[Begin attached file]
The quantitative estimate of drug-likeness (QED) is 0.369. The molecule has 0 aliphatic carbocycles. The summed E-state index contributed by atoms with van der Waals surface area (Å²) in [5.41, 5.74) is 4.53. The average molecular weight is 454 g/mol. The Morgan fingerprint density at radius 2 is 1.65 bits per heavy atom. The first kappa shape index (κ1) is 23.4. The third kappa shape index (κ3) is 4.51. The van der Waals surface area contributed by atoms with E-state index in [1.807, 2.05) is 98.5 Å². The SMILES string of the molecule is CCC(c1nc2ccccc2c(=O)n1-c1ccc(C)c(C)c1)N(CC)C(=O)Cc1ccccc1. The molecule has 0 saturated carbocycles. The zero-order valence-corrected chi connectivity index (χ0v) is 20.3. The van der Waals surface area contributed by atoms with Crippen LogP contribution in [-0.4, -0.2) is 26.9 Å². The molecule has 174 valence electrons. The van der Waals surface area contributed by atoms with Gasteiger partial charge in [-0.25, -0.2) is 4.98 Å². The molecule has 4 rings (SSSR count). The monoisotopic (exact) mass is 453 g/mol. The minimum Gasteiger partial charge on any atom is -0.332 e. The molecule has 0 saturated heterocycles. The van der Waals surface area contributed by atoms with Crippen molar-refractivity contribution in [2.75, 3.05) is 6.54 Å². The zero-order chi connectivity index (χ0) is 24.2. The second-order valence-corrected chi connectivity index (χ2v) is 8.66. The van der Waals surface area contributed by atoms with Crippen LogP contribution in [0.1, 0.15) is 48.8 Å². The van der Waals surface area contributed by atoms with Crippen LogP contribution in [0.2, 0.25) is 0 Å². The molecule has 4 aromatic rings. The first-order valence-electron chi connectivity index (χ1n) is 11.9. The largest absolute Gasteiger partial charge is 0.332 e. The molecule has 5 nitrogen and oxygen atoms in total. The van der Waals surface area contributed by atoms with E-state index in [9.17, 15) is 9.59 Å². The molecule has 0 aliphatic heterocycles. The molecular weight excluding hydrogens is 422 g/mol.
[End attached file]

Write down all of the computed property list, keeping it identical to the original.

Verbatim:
The quantitative estimate of drug-likeness (QED) is 0.369. The molecule has 0 aliphatic carbocycles. The summed E-state index contributed by atoms with van der Waals surface area (Å²) in [5.41, 5.74) is 4.53. The average molecular weight is 454 g/mol. The Morgan fingerprint density at radius 2 is 1.65 bits per heavy atom. The first kappa shape index (κ1) is 23.4. The third kappa shape index (κ3) is 4.51. The van der Waals surface area contributed by atoms with E-state index in [1.807, 2.05) is 98.5 Å². The SMILES string of the molecule is CCC(c1nc2ccccc2c(=O)n1-c1ccc(C)c(C)c1)N(CC)C(=O)Cc1ccccc1. The molecule has 0 saturated carbocycles. The zero-order valence-corrected chi connectivity index (χ0v) is 20.3. The van der Waals surface area contributed by atoms with Crippen LogP contribution in [-0.4, -0.2) is 26.9 Å². The molecule has 174 valence electrons. The van der Waals surface area contributed by atoms with Gasteiger partial charge in [-0.25, -0.2) is 4.98 Å². The molecule has 4 rings (SSSR count). The monoisotopic (exact) mass is 453 g/mol. The minimum Gasteiger partial charge on any atom is -0.332 e. The molecule has 0 saturated heterocycles. The van der Waals surface area contributed by atoms with Crippen molar-refractivity contribution in [2.75, 3.05) is 6.54 Å². The zero-order chi connectivity index (χ0) is 24.2. The second-order valence-corrected chi connectivity index (χ2v) is 8.66. The van der Waals surface area contributed by atoms with Crippen LogP contribution in [0.1, 0.15) is 48.8 Å². The van der Waals surface area contributed by atoms with Crippen LogP contribution in [0.2, 0.25) is 0 Å². The molecule has 4 aromatic rings. The first-order valence-electron chi connectivity index (χ1n) is 11.9. The largest absolute Gasteiger partial charge is 0.332 e. The molecule has 5 nitrogen and oxygen atoms in total. The van der Waals surface area contributed by atoms with E-state index in [9.17, 15) is 9.59 Å². The molecule has 0 aliphatic heterocycles. The molecular weight excluding hydrogens is 422 g/mol.